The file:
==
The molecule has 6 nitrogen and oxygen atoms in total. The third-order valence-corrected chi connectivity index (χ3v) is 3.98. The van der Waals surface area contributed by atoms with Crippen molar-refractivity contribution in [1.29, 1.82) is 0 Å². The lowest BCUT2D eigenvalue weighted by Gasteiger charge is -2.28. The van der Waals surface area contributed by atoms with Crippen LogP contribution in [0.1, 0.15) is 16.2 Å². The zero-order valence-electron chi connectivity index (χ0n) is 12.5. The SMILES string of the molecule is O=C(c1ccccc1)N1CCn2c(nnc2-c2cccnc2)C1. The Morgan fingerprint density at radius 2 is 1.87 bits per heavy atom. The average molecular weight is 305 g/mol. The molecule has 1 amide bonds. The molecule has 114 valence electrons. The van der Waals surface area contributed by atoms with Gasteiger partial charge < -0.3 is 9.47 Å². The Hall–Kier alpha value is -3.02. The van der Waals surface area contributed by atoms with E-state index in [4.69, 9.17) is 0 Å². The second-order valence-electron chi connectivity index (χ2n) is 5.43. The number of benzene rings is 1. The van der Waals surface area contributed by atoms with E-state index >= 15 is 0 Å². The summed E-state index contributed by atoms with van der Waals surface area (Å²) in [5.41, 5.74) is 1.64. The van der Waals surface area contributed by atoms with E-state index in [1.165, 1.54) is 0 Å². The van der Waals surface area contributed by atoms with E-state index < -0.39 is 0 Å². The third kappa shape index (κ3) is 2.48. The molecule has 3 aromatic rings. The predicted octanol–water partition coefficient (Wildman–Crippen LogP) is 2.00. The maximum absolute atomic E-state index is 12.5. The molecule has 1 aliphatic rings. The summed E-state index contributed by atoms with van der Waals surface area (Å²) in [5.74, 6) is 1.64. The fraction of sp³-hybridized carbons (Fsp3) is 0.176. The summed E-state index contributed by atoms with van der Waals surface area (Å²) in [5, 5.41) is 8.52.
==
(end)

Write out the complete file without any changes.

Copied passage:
The molecule has 6 nitrogen and oxygen atoms in total. The third-order valence-corrected chi connectivity index (χ3v) is 3.98. The van der Waals surface area contributed by atoms with Crippen molar-refractivity contribution in [1.29, 1.82) is 0 Å². The lowest BCUT2D eigenvalue weighted by Gasteiger charge is -2.28. The van der Waals surface area contributed by atoms with Crippen LogP contribution in [0.1, 0.15) is 16.2 Å². The zero-order valence-electron chi connectivity index (χ0n) is 12.5. The SMILES string of the molecule is O=C(c1ccccc1)N1CCn2c(nnc2-c2cccnc2)C1. The Morgan fingerprint density at radius 2 is 1.87 bits per heavy atom. The average molecular weight is 305 g/mol. The molecule has 1 amide bonds. The molecule has 114 valence electrons. The van der Waals surface area contributed by atoms with Gasteiger partial charge < -0.3 is 9.47 Å². The Hall–Kier alpha value is -3.02. The van der Waals surface area contributed by atoms with E-state index in [4.69, 9.17) is 0 Å². The second-order valence-electron chi connectivity index (χ2n) is 5.43. The number of benzene rings is 1. The van der Waals surface area contributed by atoms with E-state index >= 15 is 0 Å². The summed E-state index contributed by atoms with van der Waals surface area (Å²) in [5.41, 5.74) is 1.64. The van der Waals surface area contributed by atoms with E-state index in [1.165, 1.54) is 0 Å². The van der Waals surface area contributed by atoms with E-state index < -0.39 is 0 Å². The third kappa shape index (κ3) is 2.48. The molecule has 3 aromatic rings. The predicted octanol–water partition coefficient (Wildman–Crippen LogP) is 2.00. The maximum absolute atomic E-state index is 12.5. The molecule has 1 aliphatic rings. The summed E-state index contributed by atoms with van der Waals surface area (Å²) in [5.74, 6) is 1.64. The fraction of sp³-hybridized carbons (Fsp3) is 0.176. The summed E-state index contributed by atoms with van der Waals surface area (Å²) in [5, 5.41) is 8.52.